In 1974, a man named Phillip Kunz sent 600 Christmas greetings, including a short handwritten note or a family photo. He received responses from more than 200. This outcome might seem disappointing, until you realize he didn’t know any of these people; he randomly selected names from the phone book. Even more astonishing, he continued to receive cards from some of these total strangers for 15 years.
It was all part of an experiment for Kunz, a Brigham Young University sociologist, who wanted to study a social behavior known as the rule of reciprocation (we feel a sense of obligation to give back to others who have given to us).
Don’t you wonder if the same experiment would turn out differently today? If it’s true that people send fewer cards, it’s less likely they’d reciprocate so readily. Yet, the holiday season is so hectic that we often go through the motions on automatic pilot.
Does it seem the daily headlines distract you from the serenity of the season, and it gets harder to filter out the inconsequential? Do you need a boost to catapult you into a celebratory spirit?
The weather in 2013 left a highly visible mark on many farm communities. September’s deadly floodwaters in Colorado destroyed the corn harvest, along with silage and feed for cattle, as well as irrigation systems. For some wheat growers, it also eased the drought.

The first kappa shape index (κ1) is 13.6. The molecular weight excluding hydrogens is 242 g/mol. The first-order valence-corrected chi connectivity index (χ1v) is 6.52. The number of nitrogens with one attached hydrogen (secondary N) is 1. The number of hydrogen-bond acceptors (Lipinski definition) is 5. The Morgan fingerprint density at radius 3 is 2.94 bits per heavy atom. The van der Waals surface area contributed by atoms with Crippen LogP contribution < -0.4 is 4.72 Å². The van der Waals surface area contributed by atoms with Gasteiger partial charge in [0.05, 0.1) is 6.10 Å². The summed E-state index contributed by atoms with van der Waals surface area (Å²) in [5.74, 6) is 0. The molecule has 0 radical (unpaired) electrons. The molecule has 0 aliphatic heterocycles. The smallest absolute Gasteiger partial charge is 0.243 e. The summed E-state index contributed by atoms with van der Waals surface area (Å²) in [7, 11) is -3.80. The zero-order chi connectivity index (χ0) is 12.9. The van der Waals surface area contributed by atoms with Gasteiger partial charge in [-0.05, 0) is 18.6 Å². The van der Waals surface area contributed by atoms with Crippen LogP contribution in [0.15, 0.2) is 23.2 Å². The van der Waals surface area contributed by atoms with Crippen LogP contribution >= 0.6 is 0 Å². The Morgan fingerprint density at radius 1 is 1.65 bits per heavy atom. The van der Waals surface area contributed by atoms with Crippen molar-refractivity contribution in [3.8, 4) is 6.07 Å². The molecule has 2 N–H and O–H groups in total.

On October 4, families in northeastern Nebraska and northwest Iowa were left picking up the pieces of their lives after a dozen tornadoes ripped through the region. A day earlier, South Dakota producers were socked by a cattle-killing October blizzard.
Not to be forgotten, many farmers suffered a second consecutive year of drought. In agriculture, we think we’re accustomed to weather disasters. However, experts warn that climate shifts will spawn recurring weather extremes. No doubt future generations of farmers will have to cultivate new varieties of inner resilience: the ability to recover readily and adaptafterillness, depression, or adversity.
But personal tragedies supercede the losses of farm property and assets. Almost every week there are senseless shootings. In 2013, the brutality of the world muscled its way into my rural turf.
A 15-year-old girl walking home from school was kidnapped and killed at a site only a few miles from my farm. To the south 10 miles, domestic violence claimed the life of a young woman, leaving two children without a mom and their father in prison.
I think of the young man killed in a snowmobile overturn, and the life-threatening illnesses and diseases afflicting friends and family. I think of the fragility of life, the harsh realities of Mother Nature, the inability to protect loved ones.